Russia Vs Ukraine: What does this mean to me?
Updated: Mar 1
If you’ve looked at the markets in the past week, you may be experiencing some uncertainty or may be nervous about the volatility caused by the events happening in Ukraine.
Because of this, we have put together key information regarding market volatility including:
How and why currencies move in times of crisis
What today’s events mean for currencies
What today’s events mean for you and your cross border transactions
What you can do to manage volatility and risk
Why do currencies move?
In simple terms, it is a flight to safety. The key to understanding volatility is understanding how markets move in the first place. Conventionally, there are two types of market regimes.
The first is called risk-on and happens when economies are thriving. During times like this, there is plenty of investment activity, often in riskier geographies or assets.
The second is called risk-off. This is the opposite of risk-on and happens when investors become conservative in investing in order to preserve their assets.
The risk-off regime can be triggered by different events such as financial meltdowns (e.g. Lehman Brothers), pandemics, and wars. This is when Investors tend to move funds into safe-haven currencies. The USD is the world's reserve currency and the depth of its markets is unmatched due to its high liquidity.
As a result, investors tend to move funds out of riskier assets into USD-based instruments in times of crisis. However, due to a desire for diversity, other risk-off currencies such as CHF and JPY as well as traditional hard assets such as gold and silver are also used.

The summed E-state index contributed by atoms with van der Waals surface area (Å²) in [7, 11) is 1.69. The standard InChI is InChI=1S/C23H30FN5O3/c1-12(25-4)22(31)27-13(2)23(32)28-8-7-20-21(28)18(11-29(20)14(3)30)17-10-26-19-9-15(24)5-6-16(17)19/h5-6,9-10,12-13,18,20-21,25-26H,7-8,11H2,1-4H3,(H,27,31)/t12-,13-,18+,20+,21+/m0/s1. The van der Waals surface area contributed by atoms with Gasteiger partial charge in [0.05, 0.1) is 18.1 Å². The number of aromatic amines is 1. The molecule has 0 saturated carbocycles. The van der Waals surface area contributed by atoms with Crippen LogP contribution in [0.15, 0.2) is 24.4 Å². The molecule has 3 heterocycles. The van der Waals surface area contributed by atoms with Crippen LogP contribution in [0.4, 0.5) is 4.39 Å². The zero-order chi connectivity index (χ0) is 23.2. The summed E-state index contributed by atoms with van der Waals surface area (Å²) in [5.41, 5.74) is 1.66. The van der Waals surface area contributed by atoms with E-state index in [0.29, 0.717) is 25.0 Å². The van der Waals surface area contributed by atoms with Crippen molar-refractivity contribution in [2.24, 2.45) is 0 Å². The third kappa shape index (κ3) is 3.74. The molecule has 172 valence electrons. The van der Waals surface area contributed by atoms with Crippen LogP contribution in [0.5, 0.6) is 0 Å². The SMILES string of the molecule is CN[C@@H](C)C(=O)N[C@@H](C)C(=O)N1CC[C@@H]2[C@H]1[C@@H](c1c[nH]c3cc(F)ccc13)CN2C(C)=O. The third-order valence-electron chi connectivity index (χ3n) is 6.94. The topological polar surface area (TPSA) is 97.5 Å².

The Dollar index tends to rise in risk-off, see Fig 1. Volatility indices such as the VIX will also rise during risk-off.
Figure 1. Dollar Index
What this means right now
Global Equity markets will sell-off, especially in neighboring countries as well as any countries that trade heavily or are allied with Russia. The EU buys a large fraction of its energy from Russia but could get cut off. The UK also receives a significant amount of Russian oligarch investments in normal times that are likely to be cut off as well.
Commodities usually suffer in risk-off too, although with Russia being the number two producer/exporter of oil and gas, those have risen in price (Brent broached $100, see Fig. 2).
Figure 2. Brent Oil
As a result, we have seen a rapid sell-off in EUR, GBP, CAD, and AUD currencies in the last week.
See Fig 3 for EUR selloff.
Figure 3. EURUSD
These funds traditionally go into treasuries, bond markets, or assets in the risk-off regions listed above.
The chart in Fig 4 shows the relative changes in currencies in the last two weeks vs USD. JPY has risen slightly, CHF only a slight drop. EUR and GBP are down 2.5%, and RUB has fallen 17%!
Figure 4. Currencies against USD
Digital assets have long been touted as a potential safe haven away from the USD, but that supposition has proved very wrong. Bitcoin has dropped 25% in value since Feb 15, and almost 50% since November. So much for BTC as an asset class.
What does this mean to me and my cross-border transactions?